— Barbara Ransby, author of Ella Baker and the Black Freedom Movement

About The Author / Editor

Linda Burnham is an activist, writer and strategist who served as National Research Director and Senior Advisor at the National Domestic Workers Alliance. She was a leader in the Third World Women’s Alliance and, for 18 years, executive director of the Women of Color Resource Center.

Max Elbaum is a longstanding activist in the peace, anti-racist and radical movements. He is the author of Revolution in the Air and is currently an editor of Convergence (formerly Organizing Upgrade).

María Poblet is a longtime community organizer with roots in Buenos Aires, Guadalajara, and East Los Angeles. She was instrumental in building Causa Justa :: Just Cause and currently serves as the Executive Director of Grassroots Power Project and as a board member of the Bay Area Rising Action Fund.

Read An Excerpt

Left and Center Against the Right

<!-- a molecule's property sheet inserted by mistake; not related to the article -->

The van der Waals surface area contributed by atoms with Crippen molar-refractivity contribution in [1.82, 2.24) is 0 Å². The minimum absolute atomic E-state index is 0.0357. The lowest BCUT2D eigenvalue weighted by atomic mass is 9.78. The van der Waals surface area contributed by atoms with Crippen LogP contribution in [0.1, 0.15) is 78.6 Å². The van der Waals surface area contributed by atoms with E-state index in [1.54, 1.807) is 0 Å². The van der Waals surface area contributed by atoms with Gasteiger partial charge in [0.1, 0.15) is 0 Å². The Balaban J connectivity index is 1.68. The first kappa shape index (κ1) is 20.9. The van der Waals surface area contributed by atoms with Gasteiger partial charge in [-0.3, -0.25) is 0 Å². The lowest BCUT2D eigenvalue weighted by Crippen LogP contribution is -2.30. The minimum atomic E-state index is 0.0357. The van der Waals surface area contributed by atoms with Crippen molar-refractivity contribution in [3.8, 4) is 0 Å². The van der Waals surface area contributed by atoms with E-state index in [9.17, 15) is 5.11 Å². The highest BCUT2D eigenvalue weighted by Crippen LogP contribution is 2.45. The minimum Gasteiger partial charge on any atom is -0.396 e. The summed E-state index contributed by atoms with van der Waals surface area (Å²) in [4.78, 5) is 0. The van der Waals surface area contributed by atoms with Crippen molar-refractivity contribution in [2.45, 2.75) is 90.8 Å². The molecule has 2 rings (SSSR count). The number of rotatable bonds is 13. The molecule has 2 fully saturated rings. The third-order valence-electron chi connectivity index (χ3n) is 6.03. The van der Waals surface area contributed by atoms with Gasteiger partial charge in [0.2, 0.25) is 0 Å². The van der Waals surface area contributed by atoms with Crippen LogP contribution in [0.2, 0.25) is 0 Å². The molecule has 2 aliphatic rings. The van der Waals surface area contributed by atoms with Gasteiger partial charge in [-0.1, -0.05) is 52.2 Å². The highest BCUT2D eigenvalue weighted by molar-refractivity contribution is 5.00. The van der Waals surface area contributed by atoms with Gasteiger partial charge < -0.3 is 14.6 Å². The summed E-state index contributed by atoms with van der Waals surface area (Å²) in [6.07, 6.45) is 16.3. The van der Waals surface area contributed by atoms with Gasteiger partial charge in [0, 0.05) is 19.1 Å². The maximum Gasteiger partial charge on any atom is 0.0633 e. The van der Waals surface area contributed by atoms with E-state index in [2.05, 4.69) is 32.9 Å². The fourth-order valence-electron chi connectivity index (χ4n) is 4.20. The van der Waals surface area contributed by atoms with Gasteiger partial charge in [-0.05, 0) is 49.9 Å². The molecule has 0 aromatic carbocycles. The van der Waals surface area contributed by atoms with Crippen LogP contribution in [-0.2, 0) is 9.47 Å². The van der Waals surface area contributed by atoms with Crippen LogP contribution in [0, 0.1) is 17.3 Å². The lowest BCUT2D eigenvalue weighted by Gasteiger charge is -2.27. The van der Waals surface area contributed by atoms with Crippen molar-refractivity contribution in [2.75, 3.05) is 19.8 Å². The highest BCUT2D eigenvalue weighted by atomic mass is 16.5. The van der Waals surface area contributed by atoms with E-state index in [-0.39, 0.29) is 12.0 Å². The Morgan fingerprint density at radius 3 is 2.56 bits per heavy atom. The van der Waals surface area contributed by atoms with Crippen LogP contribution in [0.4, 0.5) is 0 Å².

The 2020 elections served as a temperature check on where the country stood after four years of the most intense political polarization since the Civil War. The elections also served as a reading on the relative strength of various political blocs, that is, the capacity of left, right and center to shape the political terrain. Conservatives, having subordinated themselves to the far right, consolidated the Republican Party around the MAGA agenda of racial and imperial revenge, with Trump as Maximum Leader. White supremacist militias and Q-anon conspiracy theorists were welcomed into the fold. This newly dominant bloc eagerly looked toward another four-year term as an opportunity to double down on white minority, patriarchal rule. Despite a few notable defections from his camp and from the Republican Party, Trump went into the election with the advantages of his incumbency, the dated Electoral College system that confers advantages on white and rural voters, and a roused, highly motivated right-wing base.